RFE/RL: Do you see the government in Georgia, similarly to Moldova, willing to make [necessary] steps and dedicate itself to reforms?

Levits: I would only say that, according to the statements of the government, the government is willing [to do so].

Hungarian Prime Minister Victor Orban (file photo)
Hungarian Prime Minister Victor Orban (file photo)

RFE/RL: You were an ambassador to Hungary, so I would like to quiz you on Prime Minister Viktor Orban, his government, and way of rule. When asked whose side he was on in this war, he replied: “On the side of Hungary.” Later on, this was echoed back in my own country, where our leadership also said they were on Georgia’s side. Let me ask you to decipher what that means. What is the Hungarian way -- being on the side of Hungary, or of Georgia, for that matter, in the war between Russia and Ukraine? Don’t you think it’s a worthwhile question?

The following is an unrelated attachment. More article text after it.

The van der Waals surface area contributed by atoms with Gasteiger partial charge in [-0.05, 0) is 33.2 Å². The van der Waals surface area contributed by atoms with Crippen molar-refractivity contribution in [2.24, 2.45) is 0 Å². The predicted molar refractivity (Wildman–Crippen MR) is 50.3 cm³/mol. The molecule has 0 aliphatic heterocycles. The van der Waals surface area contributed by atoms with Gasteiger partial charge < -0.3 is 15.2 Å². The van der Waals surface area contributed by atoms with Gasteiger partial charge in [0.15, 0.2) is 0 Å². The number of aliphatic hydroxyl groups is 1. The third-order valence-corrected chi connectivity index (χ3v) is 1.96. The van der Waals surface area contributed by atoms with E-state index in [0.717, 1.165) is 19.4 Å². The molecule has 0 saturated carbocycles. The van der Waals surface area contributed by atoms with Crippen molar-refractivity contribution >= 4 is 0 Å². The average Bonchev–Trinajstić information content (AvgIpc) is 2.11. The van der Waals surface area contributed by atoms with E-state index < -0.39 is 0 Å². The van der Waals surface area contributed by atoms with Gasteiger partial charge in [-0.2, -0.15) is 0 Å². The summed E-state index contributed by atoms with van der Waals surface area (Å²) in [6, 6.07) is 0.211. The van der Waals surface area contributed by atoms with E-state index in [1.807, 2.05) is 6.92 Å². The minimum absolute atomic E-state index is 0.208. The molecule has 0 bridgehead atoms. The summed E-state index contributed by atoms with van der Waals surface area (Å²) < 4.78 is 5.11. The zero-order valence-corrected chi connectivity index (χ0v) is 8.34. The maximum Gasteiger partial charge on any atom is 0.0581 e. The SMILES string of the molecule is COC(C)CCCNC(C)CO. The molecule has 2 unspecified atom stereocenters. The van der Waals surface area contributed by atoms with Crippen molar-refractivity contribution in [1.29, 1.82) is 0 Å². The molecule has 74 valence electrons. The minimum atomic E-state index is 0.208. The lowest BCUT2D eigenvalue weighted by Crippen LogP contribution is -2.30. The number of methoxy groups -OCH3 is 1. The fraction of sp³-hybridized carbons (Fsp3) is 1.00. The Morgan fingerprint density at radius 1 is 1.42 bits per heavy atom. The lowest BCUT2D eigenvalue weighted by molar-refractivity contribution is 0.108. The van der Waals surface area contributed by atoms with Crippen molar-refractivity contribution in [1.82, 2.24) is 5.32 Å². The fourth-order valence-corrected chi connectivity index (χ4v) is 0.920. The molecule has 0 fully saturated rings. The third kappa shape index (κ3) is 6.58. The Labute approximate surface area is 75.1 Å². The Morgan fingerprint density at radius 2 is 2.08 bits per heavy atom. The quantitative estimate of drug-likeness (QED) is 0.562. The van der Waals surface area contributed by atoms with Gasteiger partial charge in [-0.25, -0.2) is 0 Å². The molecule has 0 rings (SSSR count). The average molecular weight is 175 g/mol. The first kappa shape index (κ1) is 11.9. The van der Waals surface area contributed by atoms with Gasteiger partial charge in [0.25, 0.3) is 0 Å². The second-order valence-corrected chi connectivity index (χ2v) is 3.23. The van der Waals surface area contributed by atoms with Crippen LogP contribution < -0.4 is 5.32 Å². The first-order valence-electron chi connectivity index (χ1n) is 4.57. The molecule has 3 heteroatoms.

Levits: Yes. No, I'm looking for a diplomatic answer. So, it is up to Hungary to define its interests, but it is a member state of NATO, a member state of the European Union, and national interests should be aligned with its common interests.

RFE/RL: What do you think is Orban’s motivation? For example, you don’t say: “I am on the side of Latvia in this war,” because it’s obvious that being on Ukraine’s side means being on Latvia’s side as well. Why is this different?

Levits: The motivation is to be somehow neutral, but neutrality is impossible in this case, because we have a case where there is a clear aggressor and a clear victim. Neutrality in such a case means to be on the side of the aggressor.

This interview has been edited for length and clarity.
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    Vazha Tavberidze

    Vazha Tavberidze is a staff writer with RFE/RL's Georgian Service. As a journalist and political analyst, he has covered issues of international security, post-Soviet conflicts, and Georgia's Euro-Atlantic aspirations. His writing has been published in various Georgian and international media outlets, including The Times, The Spectator, The Daily Beast, and IWPR.